Caressa & Français

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Caressa & Français was a distinguished firm in Paris that specialized in fine musical instruments and bows.

It was founded in 1901 by Albert Caressa and Henri Français, both of whom had worked for Gand-Bernardel of Paris (founded in 1866), when they had succeeded (and purchased) the House of Gand et Bernardel, Luthiers du Conservatoire de musique (Luthiers of the Music Conservatory).[1] Over the course of its lifetime this shop became a leading international centre for rare string instruments and was patronized by many of the preeminent names in the concert world. The "Caressa" firm eventually was taken over by Emile Français (son of Henri Francais) in 1938 and stayed in business until 1981.

Biography[edit]

The Caressa & Français firm carried on the tradition established by Lupot (in 1796) through several generations of talented violin makers including Auguste Sébastien Bernardel, Gustave Bernardel, Ernest Auguste Bernardel, Eugène Gand, and Emile Français (father of Jacques Français).[2]

Albert Caressa served his apprenticeship under Gand-Bernardel in Paris. In 1901, when Gustave Bernardel retired, Caressa became the head of Gand et Bernardel. Together with Henri Français (who also worked for the same firm) as a partner/associate, they ran the firm under the name of Caressa et Français until 1920, at which point Henri Francais retired. The House of Caressa was eventually taken over by Emile Français (son of Henri Francais) in 1938.[1]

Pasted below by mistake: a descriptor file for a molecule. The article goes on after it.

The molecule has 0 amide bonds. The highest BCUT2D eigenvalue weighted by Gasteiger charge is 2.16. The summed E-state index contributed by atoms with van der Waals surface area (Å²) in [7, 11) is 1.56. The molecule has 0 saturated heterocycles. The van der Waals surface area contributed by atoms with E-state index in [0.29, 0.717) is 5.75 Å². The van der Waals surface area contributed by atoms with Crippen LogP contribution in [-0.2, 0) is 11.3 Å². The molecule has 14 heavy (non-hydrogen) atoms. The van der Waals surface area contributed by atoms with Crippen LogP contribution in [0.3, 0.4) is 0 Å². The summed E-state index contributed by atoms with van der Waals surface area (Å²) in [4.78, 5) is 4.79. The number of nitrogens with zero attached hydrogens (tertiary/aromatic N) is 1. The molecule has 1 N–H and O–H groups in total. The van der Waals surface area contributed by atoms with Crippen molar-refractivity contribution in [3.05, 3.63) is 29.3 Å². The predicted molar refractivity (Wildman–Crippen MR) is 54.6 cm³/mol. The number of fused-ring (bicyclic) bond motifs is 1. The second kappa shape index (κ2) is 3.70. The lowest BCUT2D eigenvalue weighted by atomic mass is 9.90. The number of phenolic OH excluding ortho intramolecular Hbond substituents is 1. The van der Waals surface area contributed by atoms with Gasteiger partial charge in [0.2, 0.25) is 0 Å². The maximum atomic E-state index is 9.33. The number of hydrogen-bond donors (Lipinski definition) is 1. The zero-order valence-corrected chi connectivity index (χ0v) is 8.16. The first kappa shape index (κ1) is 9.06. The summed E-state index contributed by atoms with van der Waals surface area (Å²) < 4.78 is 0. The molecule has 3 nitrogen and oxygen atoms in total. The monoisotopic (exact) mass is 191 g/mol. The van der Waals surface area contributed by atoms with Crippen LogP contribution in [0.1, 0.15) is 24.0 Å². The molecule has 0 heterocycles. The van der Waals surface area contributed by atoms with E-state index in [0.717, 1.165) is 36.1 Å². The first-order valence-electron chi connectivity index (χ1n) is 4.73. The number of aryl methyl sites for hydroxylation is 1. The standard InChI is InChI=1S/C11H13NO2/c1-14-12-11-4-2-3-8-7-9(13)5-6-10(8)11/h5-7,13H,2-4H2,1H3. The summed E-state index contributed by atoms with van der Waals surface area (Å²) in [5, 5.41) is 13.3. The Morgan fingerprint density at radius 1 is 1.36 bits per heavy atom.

The Caressa & Français firm amassed a very important collection of the finest instruments (of the violin family) which included Antonio Stradivarius, Giuseppe Guarneri, Domenico Montagnana, Sanctus Serafin, Lorenzo Storioni, Rugeri, Joannes Baptista Guadagnini, Nicolas Lupot, J. B. Vuillume to name a few, as well as an important fine bow collection including bows by François Tourte, Dominique Peccatte, Jean Pierre Marie Persois and many others.[3]

Like many of the great Parisian violin firms, Caressa & Français sold bows under its name (branded Caressa & Français). These bows were made by the great makers of the time including Victor Fetique and Claude Thomassin among others.[4]

Caressa & Français lineage continues[edit]

Eventually, the Paris-born Jacques Francais (July 3, 1923 - February 4, 2004), son of Emile Francais and Lucile Caressa, carried on the 200 year old tradition of the family business by opening his own shop in New York City under the name of "Jacques Francais Rare Violins Inc." Francais's godfather was the violinist Jacques Thibaud.

Although Jacques's passion was art, as he wanted to become an artist, his father Emile insisted and demanded that he stay in the family business. He was sent as an apprentice to Mirecourt, the historical center of French violin-making and then went on to apprentice in Mittenwald, the German equivalent. He served in the Free French Ski Troops during World War II, and subsequently joined the occupation force in Vienna, where his knowledge of French, German and English became a major asset.

According to his wife (Beatrice), Mr. Francais then came to New York to apprentice with Rembert Wurlitzer, who ran the most complete violin restoration shop in the country under the guidance of Simone Fernando Sacconi. The following year he returned to Paris to work with his father, "who drilled him intensively on authenticating instruments / recognizing the instrument's origins".[5]